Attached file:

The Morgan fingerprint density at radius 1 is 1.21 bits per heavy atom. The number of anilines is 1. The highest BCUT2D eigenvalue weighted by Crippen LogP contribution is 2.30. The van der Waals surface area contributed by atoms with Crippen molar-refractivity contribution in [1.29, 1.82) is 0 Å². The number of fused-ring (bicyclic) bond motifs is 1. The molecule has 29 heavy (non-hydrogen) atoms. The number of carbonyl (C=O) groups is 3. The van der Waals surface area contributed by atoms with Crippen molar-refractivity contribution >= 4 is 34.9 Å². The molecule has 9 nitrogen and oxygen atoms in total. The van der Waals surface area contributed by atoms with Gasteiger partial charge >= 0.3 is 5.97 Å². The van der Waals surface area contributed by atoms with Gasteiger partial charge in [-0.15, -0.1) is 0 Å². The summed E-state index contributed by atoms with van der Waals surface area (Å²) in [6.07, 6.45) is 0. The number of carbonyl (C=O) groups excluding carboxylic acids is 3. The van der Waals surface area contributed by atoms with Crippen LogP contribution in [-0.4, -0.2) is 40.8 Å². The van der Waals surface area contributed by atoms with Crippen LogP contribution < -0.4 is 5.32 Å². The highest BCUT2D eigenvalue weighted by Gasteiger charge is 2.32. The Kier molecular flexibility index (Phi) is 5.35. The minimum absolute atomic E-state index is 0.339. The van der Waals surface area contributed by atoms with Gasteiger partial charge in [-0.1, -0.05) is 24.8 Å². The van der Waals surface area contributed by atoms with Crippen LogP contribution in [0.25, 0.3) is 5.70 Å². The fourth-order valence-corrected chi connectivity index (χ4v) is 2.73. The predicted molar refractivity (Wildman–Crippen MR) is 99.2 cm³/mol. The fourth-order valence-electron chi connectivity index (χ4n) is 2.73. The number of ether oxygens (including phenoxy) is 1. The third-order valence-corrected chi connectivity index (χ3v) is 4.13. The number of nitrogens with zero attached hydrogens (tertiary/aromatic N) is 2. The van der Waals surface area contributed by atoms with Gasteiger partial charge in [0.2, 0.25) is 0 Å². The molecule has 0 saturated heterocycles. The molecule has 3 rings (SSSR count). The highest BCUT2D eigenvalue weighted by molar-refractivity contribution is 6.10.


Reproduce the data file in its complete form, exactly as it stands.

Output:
The Morgan fingerprint density at radius 1 is 1.21 bits per heavy atom. The number of anilines is 1. The highest BCUT2D eigenvalue weighted by Crippen LogP contribution is 2.30. The van der Waals surface area contributed by atoms with Crippen molar-refractivity contribution in [1.29, 1.82) is 0 Å². The number of fused-ring (bicyclic) bond motifs is 1. The molecule has 29 heavy (non-hydrogen) atoms. The number of carbonyl (C=O) groups is 3. The van der Waals surface area contributed by atoms with Crippen molar-refractivity contribution >= 4 is 34.9 Å². The molecule has 9 nitrogen and oxygen atoms in total. The van der Waals surface area contributed by atoms with Gasteiger partial charge >= 0.3 is 5.97 Å². The van der Waals surface area contributed by atoms with Gasteiger partial charge in [-0.15, -0.1) is 0 Å². The summed E-state index contributed by atoms with van der Waals surface area (Å²) in [6.07, 6.45) is 0. The number of carbonyl (C=O) groups excluding carboxylic acids is 3. The van der Waals surface area contributed by atoms with Crippen LogP contribution in [-0.4, -0.2) is 40.8 Å². The van der Waals surface area contributed by atoms with Crippen LogP contribution < -0.4 is 5.32 Å². The highest BCUT2D eigenvalue weighted by Gasteiger charge is 2.32. The Kier molecular flexibility index (Phi) is 5.35. The minimum absolute atomic E-state index is 0.339. The van der Waals surface area contributed by atoms with Gasteiger partial charge in [-0.1, -0.05) is 24.8 Å². The van der Waals surface area contributed by atoms with Crippen LogP contribution in [0.25, 0.3) is 5.70 Å². The fourth-order valence-corrected chi connectivity index (χ4v) is 2.73. The predicted molar refractivity (Wildman–Crippen MR) is 99.2 cm³/mol. The fourth-order valence-electron chi connectivity index (χ4n) is 2.73. The number of ether oxygens (including phenoxy) is 1. The third-order valence-corrected chi connectivity index (χ3v) is 4.13. The number of nitrogens with zero attached hydrogens (tertiary/aromatic N) is 2. The van der Waals surface area contributed by atoms with Gasteiger partial charge in [0.2, 0.25) is 0 Å². The molecule has 0 saturated heterocycles. The molecule has 3 rings (SSSR count). The highest BCUT2D eigenvalue weighted by molar-refractivity contribution is 6.10.